For example, I previously talked about smart phones and mobile igaming. At the beginning of our journey with smart phones back in 2006, a USP for brand might be ‘we have a mobile friendly website’.

However, smart phones ended up getting huge traction and the marketplace grew to the point that ‘mobile igaming’ is not a unique selling proposition, it’s a whole market category that’s critical to the future of igaming.

As with every market category, there are winners and with mobile-first betting the winner was Leo Vegas. 

If you’re late to the party and you’re not a ‘first winner’, then ideally you create your own market category. If you can’t create your own category, at least enter a category that’s immature where you have a competitive advantage.

The critical thing is to get in early enough that you have a competitive advantage. If you can’t get in early enough, you could buy the early category leader business out or just not try to hit that market.

For me a good market subcategory is one where you have the knowledge to know a trend is sustainable and you have the resources to get in early without killing your business if the bet doesn’t pay off.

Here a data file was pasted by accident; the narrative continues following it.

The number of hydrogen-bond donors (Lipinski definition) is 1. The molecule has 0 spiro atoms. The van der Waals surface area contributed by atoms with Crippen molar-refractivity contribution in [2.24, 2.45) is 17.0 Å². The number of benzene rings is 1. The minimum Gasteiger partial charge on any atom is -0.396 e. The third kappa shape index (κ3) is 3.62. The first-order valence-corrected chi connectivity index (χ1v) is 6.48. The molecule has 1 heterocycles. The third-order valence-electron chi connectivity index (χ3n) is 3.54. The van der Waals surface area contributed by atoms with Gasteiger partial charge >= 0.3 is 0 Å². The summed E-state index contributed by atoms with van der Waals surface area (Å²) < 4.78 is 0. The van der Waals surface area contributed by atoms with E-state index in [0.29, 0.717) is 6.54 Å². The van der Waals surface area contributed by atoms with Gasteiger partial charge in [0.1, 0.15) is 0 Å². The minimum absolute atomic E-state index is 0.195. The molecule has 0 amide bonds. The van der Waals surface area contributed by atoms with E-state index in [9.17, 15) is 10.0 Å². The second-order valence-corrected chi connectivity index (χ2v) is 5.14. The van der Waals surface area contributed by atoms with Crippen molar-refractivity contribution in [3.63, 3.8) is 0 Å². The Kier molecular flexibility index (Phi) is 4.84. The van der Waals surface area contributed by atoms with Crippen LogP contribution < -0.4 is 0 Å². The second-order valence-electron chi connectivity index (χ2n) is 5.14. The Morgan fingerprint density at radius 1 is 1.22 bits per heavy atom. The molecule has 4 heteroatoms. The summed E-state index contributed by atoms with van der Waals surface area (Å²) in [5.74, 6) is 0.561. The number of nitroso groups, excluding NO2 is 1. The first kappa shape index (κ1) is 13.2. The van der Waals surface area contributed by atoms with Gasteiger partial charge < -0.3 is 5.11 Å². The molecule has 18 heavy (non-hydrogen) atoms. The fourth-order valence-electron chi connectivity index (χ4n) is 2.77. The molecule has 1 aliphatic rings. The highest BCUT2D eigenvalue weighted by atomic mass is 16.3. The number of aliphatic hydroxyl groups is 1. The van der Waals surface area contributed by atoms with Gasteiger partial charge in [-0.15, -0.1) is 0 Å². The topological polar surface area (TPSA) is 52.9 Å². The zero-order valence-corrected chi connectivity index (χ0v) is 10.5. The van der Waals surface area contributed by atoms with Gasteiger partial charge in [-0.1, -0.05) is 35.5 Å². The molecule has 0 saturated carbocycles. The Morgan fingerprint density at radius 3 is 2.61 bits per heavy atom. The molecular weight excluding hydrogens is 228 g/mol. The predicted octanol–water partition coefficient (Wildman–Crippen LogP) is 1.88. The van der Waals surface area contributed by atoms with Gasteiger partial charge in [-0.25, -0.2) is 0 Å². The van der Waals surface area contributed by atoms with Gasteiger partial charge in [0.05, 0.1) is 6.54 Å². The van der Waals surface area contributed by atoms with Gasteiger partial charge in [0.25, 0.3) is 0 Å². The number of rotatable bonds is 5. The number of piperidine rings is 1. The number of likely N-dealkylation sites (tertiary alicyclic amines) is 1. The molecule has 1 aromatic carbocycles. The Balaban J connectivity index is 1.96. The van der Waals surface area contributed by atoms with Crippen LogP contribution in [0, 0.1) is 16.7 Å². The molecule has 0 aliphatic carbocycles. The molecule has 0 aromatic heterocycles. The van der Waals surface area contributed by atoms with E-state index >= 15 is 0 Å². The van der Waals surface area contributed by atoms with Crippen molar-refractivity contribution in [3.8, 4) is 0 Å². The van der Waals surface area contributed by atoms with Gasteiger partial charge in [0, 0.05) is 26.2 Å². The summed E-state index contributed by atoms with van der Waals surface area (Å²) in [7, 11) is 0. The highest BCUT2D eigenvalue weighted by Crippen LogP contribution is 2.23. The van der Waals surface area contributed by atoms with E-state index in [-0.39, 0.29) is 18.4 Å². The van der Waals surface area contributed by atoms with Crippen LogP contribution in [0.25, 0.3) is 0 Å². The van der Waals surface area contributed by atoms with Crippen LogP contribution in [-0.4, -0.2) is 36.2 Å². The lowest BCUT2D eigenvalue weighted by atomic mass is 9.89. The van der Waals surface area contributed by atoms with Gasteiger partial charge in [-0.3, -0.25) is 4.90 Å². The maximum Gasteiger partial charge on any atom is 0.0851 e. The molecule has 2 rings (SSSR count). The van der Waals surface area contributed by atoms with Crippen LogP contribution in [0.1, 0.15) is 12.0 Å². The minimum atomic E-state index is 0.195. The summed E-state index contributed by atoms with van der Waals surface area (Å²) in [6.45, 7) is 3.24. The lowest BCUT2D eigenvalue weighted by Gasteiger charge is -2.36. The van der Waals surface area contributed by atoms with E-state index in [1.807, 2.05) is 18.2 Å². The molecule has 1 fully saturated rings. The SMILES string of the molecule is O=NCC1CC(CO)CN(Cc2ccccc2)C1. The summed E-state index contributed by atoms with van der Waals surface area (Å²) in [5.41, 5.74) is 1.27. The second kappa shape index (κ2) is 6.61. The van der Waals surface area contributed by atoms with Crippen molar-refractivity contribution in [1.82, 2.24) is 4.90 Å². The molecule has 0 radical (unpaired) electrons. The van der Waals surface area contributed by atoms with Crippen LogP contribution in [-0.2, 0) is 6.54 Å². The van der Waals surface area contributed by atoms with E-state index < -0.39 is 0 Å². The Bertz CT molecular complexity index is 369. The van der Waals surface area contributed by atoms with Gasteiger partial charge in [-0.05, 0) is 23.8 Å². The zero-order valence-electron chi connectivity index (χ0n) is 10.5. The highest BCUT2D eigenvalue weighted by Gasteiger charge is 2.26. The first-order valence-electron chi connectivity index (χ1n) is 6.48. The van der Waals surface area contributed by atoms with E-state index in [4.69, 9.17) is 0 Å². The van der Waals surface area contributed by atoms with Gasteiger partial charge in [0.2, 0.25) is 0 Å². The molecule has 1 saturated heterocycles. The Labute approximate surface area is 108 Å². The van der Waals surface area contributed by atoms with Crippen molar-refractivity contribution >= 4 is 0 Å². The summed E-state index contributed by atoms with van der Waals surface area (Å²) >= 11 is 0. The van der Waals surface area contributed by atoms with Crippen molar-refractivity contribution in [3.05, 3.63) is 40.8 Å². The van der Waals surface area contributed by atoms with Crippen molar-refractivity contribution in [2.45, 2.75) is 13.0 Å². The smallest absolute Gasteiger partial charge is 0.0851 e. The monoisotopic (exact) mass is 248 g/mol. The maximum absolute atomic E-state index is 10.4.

Previously I talked about market turbulence caused by technology innovation and legislative change. Wherever there is market turbulence, there will be opportunity.

When I think about turbulence in the marketplace, increasing gambling legislation is a huge driver for change. Old incumbent winner brands thrive off legal complexity, and a lack of innovation because they have the money to handle complex licensing issues for multiple country territories and they know how slow consumers are to change behaviour. If you’re not a big player, the new era of licensed igaming is going to be very challenging.

But, there are other markets. The world is getting richer and smartphone adoption keeps rising in developing countries. Gambling is an innate desire in all of us, whether it’s a lottery ticket, a bet or a spin on a slots game. With that backdrop there are a huge number of emerging market categories.

It’s just a case of looking at the marketplace you know, reading up on what related innovations are coming through and sooner or later, something very interesting will come your way.

My main point is when you start looking at any marketplace and you see a market need that isn’t dominated by some other brand, that’s when you’ve got an opportunity. In effect you’re creating your own subcategory.

Being the first winner is a huge competitive advantage. If you can’t be the first winner in a category, tackle a smaller market segment and go for that.

In the next instalment I’m going to talk about the law of mind, where it is often better to be first in the mind than to be very first in the marketplace.

Nick Garner is founder of Bitcoin casino Oshi.io and has a background in online marketing and marketing strategy. He occasionally consults with igaming brands on marketing strategy and best practice planning for marketing operations.